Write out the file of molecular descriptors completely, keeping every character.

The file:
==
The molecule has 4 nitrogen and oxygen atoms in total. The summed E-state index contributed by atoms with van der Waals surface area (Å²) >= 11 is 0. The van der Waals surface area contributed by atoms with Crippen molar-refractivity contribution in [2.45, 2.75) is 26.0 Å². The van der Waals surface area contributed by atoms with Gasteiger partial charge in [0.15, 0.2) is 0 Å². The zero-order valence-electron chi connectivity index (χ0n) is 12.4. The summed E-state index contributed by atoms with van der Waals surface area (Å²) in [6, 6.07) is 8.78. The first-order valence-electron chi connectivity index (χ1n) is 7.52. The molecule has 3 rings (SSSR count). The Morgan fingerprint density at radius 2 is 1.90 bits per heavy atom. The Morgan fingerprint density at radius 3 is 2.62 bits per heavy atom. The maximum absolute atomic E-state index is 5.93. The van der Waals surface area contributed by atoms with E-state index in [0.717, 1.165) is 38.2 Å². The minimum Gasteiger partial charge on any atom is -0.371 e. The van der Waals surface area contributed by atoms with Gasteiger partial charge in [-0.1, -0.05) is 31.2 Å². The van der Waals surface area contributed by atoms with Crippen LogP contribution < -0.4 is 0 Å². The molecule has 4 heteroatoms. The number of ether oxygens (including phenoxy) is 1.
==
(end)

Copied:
The molecule has 4 nitrogen and oxygen atoms in total. The summed E-state index contributed by atoms with van der Waals surface area (Å²) >= 11 is 0. The van der Waals surface area contributed by atoms with Crippen molar-refractivity contribution in [2.45, 2.75) is 26.0 Å². The van der Waals surface area contributed by atoms with Gasteiger partial charge in [0.15, 0.2) is 0 Å². The zero-order valence-electron chi connectivity index (χ0n) is 12.4. The summed E-state index contributed by atoms with van der Waals surface area (Å²) in [6, 6.07) is 8.78. The first-order valence-electron chi connectivity index (χ1n) is 7.52. The molecule has 3 rings (SSSR count). The Morgan fingerprint density at radius 2 is 1.90 bits per heavy atom. The Morgan fingerprint density at radius 3 is 2.62 bits per heavy atom. The maximum absolute atomic E-state index is 5.93. The van der Waals surface area contributed by atoms with E-state index in [0.717, 1.165) is 38.2 Å². The minimum Gasteiger partial charge on any atom is -0.371 e. The van der Waals surface area contributed by atoms with Gasteiger partial charge in [-0.1, -0.05) is 31.2 Å². The van der Waals surface area contributed by atoms with Crippen LogP contribution < -0.4 is 0 Å². The molecule has 4 heteroatoms. The number of ether oxygens (including phenoxy) is 1.